The word sisool might look a little odd until you discover that it refers to a carpet made from sisal mixed with wool, combining the best of both of these natural, sustainable fibres.
Blended Wool Carpet
In our article on wool flooring we touched on the blending of wool in carpet making and sisool is one of the more recent fibres that’s been tried as the second partner in that blend. Wool is well known for its softness underfoot and resistance to staining but it is often blended with 20% plastic to make it more durable. The search is on for natural alternatives to that plastic.
Sisal is a natural yarn woven from a plant that originated in the Americas but is now farmed around the world. It is very strong and hard wearing and as an added bonus is naturally anti-static. As sisal is farmed with very low levels of pesticides it also makes it an excellent fibre to use in situations where you are trying to reduce the toxins being released into the home. The downside of sisal as a carpet material is that it is quite rough to the touch.
Strength Of Two Sustainable Fibres
It wasn’t long before the idea came up of blending sisal with wool to produce a carpet with the strength of sisal and the softness of wool, and sisool is the result.
The blends vary depending on the weave and the use that the carpet is to be put to, with 50/50 being common for the larger weaves and 62% wool, 38% sisal begin used for denser more hard-wearing weaves. Sometimes jute, another hard-wearing natural fibre, also known as hessian, is also introduced into the mix.
Although both wool and sisal can be dyed successfully the sisool carpets on the market are mainly naturally coloured and weave the sisal into the wool so that the contrasts between the two fibres are apparent. This is as opposed to blending the two fibres at the spinning stage and then weaving carpets with the resultant yarn.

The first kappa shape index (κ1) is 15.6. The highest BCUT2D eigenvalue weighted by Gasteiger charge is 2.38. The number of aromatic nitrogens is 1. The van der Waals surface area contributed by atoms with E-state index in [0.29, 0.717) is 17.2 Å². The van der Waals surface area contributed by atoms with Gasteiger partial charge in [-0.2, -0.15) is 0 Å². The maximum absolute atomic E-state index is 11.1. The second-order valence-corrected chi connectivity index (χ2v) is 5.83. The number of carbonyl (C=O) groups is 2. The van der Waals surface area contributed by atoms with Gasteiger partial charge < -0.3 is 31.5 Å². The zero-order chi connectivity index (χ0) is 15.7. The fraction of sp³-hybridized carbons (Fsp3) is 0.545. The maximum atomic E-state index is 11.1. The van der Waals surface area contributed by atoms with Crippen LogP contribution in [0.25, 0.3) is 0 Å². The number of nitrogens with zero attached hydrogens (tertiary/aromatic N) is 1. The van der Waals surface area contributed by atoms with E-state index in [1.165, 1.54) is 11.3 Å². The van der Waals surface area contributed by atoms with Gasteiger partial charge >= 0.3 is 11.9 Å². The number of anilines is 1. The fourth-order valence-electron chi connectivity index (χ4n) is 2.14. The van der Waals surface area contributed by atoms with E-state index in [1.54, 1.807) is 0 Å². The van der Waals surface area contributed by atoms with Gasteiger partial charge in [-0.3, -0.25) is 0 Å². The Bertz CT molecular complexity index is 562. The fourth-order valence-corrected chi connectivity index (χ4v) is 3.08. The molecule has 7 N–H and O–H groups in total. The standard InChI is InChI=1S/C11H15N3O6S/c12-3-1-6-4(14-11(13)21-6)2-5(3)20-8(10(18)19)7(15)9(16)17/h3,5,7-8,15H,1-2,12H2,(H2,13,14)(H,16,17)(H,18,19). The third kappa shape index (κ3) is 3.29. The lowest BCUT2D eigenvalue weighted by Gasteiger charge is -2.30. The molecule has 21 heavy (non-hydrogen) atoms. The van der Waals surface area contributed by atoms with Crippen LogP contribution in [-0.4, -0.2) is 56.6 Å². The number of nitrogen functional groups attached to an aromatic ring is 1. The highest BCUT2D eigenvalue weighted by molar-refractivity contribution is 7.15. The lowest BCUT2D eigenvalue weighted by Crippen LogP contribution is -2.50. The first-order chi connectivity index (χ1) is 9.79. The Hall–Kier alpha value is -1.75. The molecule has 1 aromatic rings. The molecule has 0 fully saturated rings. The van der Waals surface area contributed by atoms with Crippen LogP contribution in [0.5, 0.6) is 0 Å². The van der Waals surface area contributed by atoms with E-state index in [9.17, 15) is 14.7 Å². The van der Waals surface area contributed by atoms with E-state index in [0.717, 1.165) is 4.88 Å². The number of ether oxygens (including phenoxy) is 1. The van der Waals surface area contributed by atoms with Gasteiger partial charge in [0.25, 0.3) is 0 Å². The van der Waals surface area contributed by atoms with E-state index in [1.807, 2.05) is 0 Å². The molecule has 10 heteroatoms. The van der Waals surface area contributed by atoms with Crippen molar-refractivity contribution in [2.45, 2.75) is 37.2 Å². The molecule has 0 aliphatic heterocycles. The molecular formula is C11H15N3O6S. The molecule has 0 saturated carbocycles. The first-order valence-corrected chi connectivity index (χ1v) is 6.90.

Weaves And Textures
Using different grades of weaving can produce different textures. Coarser weaves result in a fluffier carpet that’s softer to the touch and at home in bedrooms and lounges. A finer weaves produce a flatter, more even texture that’s more suitable to utilitarian areas, and there about three additional grades of weave in between those two extremes.
This makes sisool carpet a more flexible natural alternative than some of the other natural materials on the market. The strength of the blend means that it is rated for use in both light and heavy domestic use. Sisool can also be used on stairs and is resistant to the damage of that modern home carpet curse, the computer chair castor.
Watch Out For Moisture
One warning if you are considering sisal as a carpet material, and that is to avoid moisture. Sisal is very absorbent so the sisal content of a sisool carpet will make it swell, then rot if it isn’t fully dried out. So avoid its use in damp rooms like bathrooms, and tackle large spills quickly, mopping up with absorbent towels or paper and then drying out with a hair dryer.
But this is only a worry with extreme spills or soaking, don’t let it put you off sisool as a hardwearing and sustainable flooring material.